JULIE BISHOP: I note that the Royal family has quite a presence at this Commonwealth Heads of Government meeting, in fact HRH Prince William was at one of the events last evening, the Business Youth Forum event and made a delightful speech. Having the Queen preside over this Commonwealth Heads of Government meeting, I think has meant renewed interest in regenerating the CHOGM and the Commonwealth more generally. And so I believe this is the first time that all 53 leaders have been present for a Commonwealth Heads of Government meeting since the establishment of the new Commonwealth, the modern Commonwealth in 1949, I think that is a tribute to Her Majesty and to the importance of the British Monarch in maintaining the cohesion that underpins the Commonwealth of nations, the family of nations.

JOURNALIST: There are reports that the 53 nations are going to be asked to make some sort of decision on the future or the um of the crown in the Commonwealth after the reign of the current monarch ends, if I could put it as delicately as that. Is Australia part of those conversations at all, or will it be?

JULIE BISHOP: I cannot confirm that this will be raised as an issue at the Leaders' Summit. Obviously it has been discussed by parties because of the fact that the Queen is hosting this Summit and I don't think London will host another CHOGM for 20 years. And I know she's an extraordinary woman, but that would be a remarkable outcome if she were to host a CHOGM again. So it is obviously a discussion that people are having. Australia's position has been long standing. It's a bipartisan position and that is that we would support the continuation of the British Monarch as the Head of Commonwealth Heads of Government.

JOURNALIST: Are you expecting your UK counterpart tonight to ask Australia to do more in Syria if needs be?

JULIE BISHOP: No I'm not expecting that. Australia was not part of the air attacks over Syria in relation to the use of chemical weapons. We don't have any air assets that would be capable of carrying out such attacks in the Middle East at present and we're not expecting to be asked to do more. This was a targeted, calibrated, proportionate response by the United States, the United Kingdom and France, all permanent members of the Security Council, in response to undeniable use of chemical weapons against civilians. And so the message has been sent, as the three countries have made clear, it was not about regime change, it was not about bringing an end to the conflict in Syria per se, it was sending a very clear message that the use of chemical weapons in these circumstances will not be tolerated.

JOURNALIST: On cyber-attacks are you seeing any advice about further attacks of that kind coming from Russia, any warnings about that? And are there any concerns that Australia should feel about the exposure that they may have to those attacks?

JULIE BISHOP: In the recent malicious cyber-attacks Australian assets were not targeted, but we share a general concern that cyber space is being used for purposes other than for which it was intended, that is for e-commerce, for connecting in a positive way communities around the world. At a meeting today, at a ministerial meeting, on the use of the internet by terrorist we likened the internet to the global commons of the oceans. It is another a global good, another global common and there was discussion about whether it should be treated similarly with a universal approach, such as we have with the UN Convention on the Law of the Seas, a universal approach to how cyber, how the internet should be used.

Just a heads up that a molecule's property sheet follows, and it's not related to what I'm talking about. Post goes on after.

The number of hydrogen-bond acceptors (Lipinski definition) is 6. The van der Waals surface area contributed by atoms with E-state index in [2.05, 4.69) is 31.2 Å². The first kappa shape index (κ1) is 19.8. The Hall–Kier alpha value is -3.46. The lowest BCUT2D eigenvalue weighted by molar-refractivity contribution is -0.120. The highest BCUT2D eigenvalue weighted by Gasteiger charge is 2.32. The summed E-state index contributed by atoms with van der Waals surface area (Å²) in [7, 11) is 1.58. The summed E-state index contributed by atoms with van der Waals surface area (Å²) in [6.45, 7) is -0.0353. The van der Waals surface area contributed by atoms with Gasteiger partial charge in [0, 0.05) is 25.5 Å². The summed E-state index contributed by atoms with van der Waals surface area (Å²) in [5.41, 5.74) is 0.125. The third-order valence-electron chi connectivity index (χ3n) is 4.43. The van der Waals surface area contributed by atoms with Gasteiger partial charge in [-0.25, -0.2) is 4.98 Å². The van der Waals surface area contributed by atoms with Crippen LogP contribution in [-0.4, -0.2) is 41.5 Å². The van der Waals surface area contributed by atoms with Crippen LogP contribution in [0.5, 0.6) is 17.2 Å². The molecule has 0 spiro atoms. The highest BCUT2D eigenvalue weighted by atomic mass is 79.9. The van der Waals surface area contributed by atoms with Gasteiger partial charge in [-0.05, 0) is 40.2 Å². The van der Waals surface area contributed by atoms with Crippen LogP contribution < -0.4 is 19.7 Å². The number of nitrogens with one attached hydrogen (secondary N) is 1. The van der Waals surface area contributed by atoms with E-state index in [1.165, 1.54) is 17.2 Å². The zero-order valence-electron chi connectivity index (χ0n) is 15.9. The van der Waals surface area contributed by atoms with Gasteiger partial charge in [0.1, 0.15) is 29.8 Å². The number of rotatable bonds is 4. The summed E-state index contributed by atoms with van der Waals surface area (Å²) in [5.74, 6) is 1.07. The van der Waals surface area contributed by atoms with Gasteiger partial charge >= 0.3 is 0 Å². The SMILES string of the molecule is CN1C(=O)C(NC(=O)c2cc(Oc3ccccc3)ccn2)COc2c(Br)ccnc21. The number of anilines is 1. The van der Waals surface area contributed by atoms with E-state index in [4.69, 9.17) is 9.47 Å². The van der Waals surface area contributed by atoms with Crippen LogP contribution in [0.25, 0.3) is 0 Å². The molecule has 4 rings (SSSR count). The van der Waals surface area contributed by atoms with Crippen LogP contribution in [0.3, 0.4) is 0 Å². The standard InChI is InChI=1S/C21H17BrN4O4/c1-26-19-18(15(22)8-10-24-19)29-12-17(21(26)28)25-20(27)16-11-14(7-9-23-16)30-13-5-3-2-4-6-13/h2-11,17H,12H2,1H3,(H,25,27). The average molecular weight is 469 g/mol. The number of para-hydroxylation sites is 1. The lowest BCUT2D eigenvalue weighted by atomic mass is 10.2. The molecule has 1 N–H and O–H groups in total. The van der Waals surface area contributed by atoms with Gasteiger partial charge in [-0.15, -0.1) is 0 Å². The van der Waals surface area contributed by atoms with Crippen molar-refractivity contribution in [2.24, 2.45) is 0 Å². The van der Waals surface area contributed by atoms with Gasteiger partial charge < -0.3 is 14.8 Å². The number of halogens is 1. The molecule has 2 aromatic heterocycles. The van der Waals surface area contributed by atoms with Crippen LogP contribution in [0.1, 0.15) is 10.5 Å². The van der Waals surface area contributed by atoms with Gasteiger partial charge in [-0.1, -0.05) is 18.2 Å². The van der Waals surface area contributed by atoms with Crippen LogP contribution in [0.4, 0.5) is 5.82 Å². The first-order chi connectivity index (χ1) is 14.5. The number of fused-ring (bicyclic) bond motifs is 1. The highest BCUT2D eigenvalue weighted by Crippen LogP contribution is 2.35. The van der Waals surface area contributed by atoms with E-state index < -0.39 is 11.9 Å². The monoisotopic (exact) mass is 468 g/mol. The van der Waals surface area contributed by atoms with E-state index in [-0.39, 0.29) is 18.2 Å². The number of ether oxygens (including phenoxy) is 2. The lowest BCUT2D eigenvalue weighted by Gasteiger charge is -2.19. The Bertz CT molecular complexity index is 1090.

JOURNALIST: Your comments on Russia and its use of the Security Council are we now at the state at the UN, or the structure of the UN is as much part of the problem?

JULIE BISHOP: I think the use of the veto by one country to prevent action being taken, in an example like this, the resolution was for an independent investigation in to the use of chemical weapons against civilians, and to have that blocked by a permanent member of the UN Security Council raises obvious concerns. The permanent five hold a unique position to uphold international peace and security and yet the veto is used to prevent the maintenance of peace and security, well it makes the problem quite evident. Australia has been part of a number of discussions with a number of UN countries to reform the United Nations more generally, but to also look at this issue of the UN Security Council veto.

JOURNALIST: In that context was there a symbolism that Britain, France and the US performed those bombing raids, those three P5 members, was it a deliberate sort of-

JULIE BISHOP: I believe it is self-evident that the three permanent members who voted for an independent investigation, carried out by the UN, in to the use of chemical weapons were those that took action to send a very clear message that this won't be tolerated.

JOURNALIST: Just on the question of aid, Ms Bishop, does Australian want Britain to spend more aid, particularly in the Indo-Pacific after the Brexit move?

JULIE BISHOP: Almost certainly this presents an opportunity, most of the United Kingdom's aid is delivered through the EU, through a collective mechanism. Now that the United Kingdom is leaving the European Union we see it as an opportunity for the UK and its aid budget to be focused elsewhere, obviously in accordance with its national interests and its priorities. But 11 of the 15 Pacific Island forum countries are members of the Commonwealth and I think that the United Kingdom is focusing again on its responsibilities and its interests in the Pacific. We are encouraging them and in fact this was a topic of discussion at the meeting that I've just attended – how to attract British overseas development interest into the Pacific. And I think you'll find that Britain is resetting its engagement with the Pacific and we certainly welcome that.